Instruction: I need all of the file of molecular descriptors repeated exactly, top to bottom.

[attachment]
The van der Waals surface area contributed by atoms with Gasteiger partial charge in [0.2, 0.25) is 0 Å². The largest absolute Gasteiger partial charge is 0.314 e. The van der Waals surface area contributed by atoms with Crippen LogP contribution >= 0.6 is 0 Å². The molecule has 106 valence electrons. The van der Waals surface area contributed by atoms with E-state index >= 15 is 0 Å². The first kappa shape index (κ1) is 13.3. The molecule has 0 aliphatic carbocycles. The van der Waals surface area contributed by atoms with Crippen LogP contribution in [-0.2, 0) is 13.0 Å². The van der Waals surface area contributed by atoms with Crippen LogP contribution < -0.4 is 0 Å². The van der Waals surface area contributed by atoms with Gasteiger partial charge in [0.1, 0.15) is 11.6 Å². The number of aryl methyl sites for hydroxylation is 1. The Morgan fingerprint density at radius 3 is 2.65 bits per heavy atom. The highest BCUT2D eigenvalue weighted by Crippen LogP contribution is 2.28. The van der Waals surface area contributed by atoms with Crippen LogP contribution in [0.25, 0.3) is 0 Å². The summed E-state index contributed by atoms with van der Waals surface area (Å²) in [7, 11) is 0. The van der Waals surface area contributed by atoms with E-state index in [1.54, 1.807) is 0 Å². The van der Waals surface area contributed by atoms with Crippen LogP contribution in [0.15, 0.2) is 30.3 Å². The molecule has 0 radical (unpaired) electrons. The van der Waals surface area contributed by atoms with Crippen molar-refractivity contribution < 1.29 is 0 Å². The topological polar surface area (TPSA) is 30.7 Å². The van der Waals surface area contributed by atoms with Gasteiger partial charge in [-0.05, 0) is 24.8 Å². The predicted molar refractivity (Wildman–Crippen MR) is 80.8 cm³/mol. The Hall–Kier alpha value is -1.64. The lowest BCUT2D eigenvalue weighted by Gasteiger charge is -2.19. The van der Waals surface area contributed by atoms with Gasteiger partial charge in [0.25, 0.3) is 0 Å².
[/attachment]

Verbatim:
The van der Waals surface area contributed by atoms with Gasteiger partial charge in [0.2, 0.25) is 0 Å². The largest absolute Gasteiger partial charge is 0.314 e. The van der Waals surface area contributed by atoms with Crippen LogP contribution >= 0.6 is 0 Å². The molecule has 106 valence electrons. The van der Waals surface area contributed by atoms with E-state index >= 15 is 0 Å². The first kappa shape index (κ1) is 13.3. The molecule has 0 aliphatic carbocycles. The van der Waals surface area contributed by atoms with Crippen LogP contribution in [-0.2, 0) is 13.0 Å². The van der Waals surface area contributed by atoms with Crippen LogP contribution < -0.4 is 0 Å². The van der Waals surface area contributed by atoms with Gasteiger partial charge in [0.1, 0.15) is 11.6 Å². The number of aryl methyl sites for hydroxylation is 1. The Morgan fingerprint density at radius 3 is 2.65 bits per heavy atom. The highest BCUT2D eigenvalue weighted by Crippen LogP contribution is 2.28. The van der Waals surface area contributed by atoms with Crippen LogP contribution in [0.25, 0.3) is 0 Å². The summed E-state index contributed by atoms with van der Waals surface area (Å²) in [7, 11) is 0. The van der Waals surface area contributed by atoms with E-state index in [1.54, 1.807) is 0 Å². The van der Waals surface area contributed by atoms with Crippen LogP contribution in [0.15, 0.2) is 30.3 Å². The molecule has 0 radical (unpaired) electrons. The van der Waals surface area contributed by atoms with Crippen molar-refractivity contribution < 1.29 is 0 Å². The topological polar surface area (TPSA) is 30.7 Å². The van der Waals surface area contributed by atoms with Gasteiger partial charge in [-0.05, 0) is 24.8 Å². The predicted molar refractivity (Wildman–Crippen MR) is 80.8 cm³/mol. The Hall–Kier alpha value is -1.64. The lowest BCUT2D eigenvalue weighted by Gasteiger charge is -2.19. The van der Waals surface area contributed by atoms with Gasteiger partial charge in [0.25, 0.3) is 0 Å².